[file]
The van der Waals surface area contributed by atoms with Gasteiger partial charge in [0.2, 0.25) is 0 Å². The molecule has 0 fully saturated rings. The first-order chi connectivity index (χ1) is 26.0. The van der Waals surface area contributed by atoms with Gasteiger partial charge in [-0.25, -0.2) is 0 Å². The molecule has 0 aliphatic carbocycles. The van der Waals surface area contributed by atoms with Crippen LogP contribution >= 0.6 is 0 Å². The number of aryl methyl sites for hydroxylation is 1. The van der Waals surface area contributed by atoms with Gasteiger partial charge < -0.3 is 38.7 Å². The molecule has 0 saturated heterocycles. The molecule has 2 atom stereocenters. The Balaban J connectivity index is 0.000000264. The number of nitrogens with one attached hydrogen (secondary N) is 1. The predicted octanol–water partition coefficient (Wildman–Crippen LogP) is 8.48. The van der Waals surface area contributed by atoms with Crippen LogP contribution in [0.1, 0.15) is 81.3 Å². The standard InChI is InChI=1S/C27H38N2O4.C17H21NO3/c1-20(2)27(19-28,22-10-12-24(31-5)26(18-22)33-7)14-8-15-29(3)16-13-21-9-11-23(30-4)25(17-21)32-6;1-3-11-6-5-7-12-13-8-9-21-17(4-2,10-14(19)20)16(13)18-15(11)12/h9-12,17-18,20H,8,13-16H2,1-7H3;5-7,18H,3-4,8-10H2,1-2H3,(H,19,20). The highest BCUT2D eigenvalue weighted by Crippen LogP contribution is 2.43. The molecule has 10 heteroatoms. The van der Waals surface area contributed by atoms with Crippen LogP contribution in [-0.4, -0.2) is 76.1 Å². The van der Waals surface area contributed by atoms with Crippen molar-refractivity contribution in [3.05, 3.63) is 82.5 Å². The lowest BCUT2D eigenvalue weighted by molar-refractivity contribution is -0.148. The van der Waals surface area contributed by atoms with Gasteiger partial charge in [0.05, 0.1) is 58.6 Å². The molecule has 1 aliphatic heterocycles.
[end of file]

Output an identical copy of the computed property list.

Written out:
The van der Waals surface area contributed by atoms with Gasteiger partial charge in [0.2, 0.25) is 0 Å². The molecule has 0 fully saturated rings. The first-order chi connectivity index (χ1) is 26.0. The van der Waals surface area contributed by atoms with Gasteiger partial charge in [-0.25, -0.2) is 0 Å². The molecule has 0 aliphatic carbocycles. The van der Waals surface area contributed by atoms with Crippen LogP contribution >= 0.6 is 0 Å². The number of aryl methyl sites for hydroxylation is 1. The van der Waals surface area contributed by atoms with Gasteiger partial charge < -0.3 is 38.7 Å². The molecule has 0 saturated heterocycles. The molecule has 2 atom stereocenters. The Balaban J connectivity index is 0.000000264. The number of nitrogens with one attached hydrogen (secondary N) is 1. The predicted octanol–water partition coefficient (Wildman–Crippen LogP) is 8.48. The van der Waals surface area contributed by atoms with Crippen LogP contribution in [0.1, 0.15) is 81.3 Å². The standard InChI is InChI=1S/C27H38N2O4.C17H21NO3/c1-20(2)27(19-28,22-10-12-24(31-5)26(18-22)33-7)14-8-15-29(3)16-13-21-9-11-23(30-4)25(17-21)32-6;1-3-11-6-5-7-12-13-8-9-21-17(4-2,10-14(19)20)16(13)18-15(11)12/h9-12,17-18,20H,8,13-16H2,1-7H3;5-7,18H,3-4,8-10H2,1-2H3,(H,19,20). The highest BCUT2D eigenvalue weighted by Crippen LogP contribution is 2.43. The molecule has 10 heteroatoms. The van der Waals surface area contributed by atoms with Crippen LogP contribution in [-0.4, -0.2) is 76.1 Å². The van der Waals surface area contributed by atoms with Crippen molar-refractivity contribution in [3.05, 3.63) is 82.5 Å². The lowest BCUT2D eigenvalue weighted by molar-refractivity contribution is -0.148. The van der Waals surface area contributed by atoms with Gasteiger partial charge in [0.05, 0.1) is 58.6 Å². The molecule has 1 aliphatic heterocycles.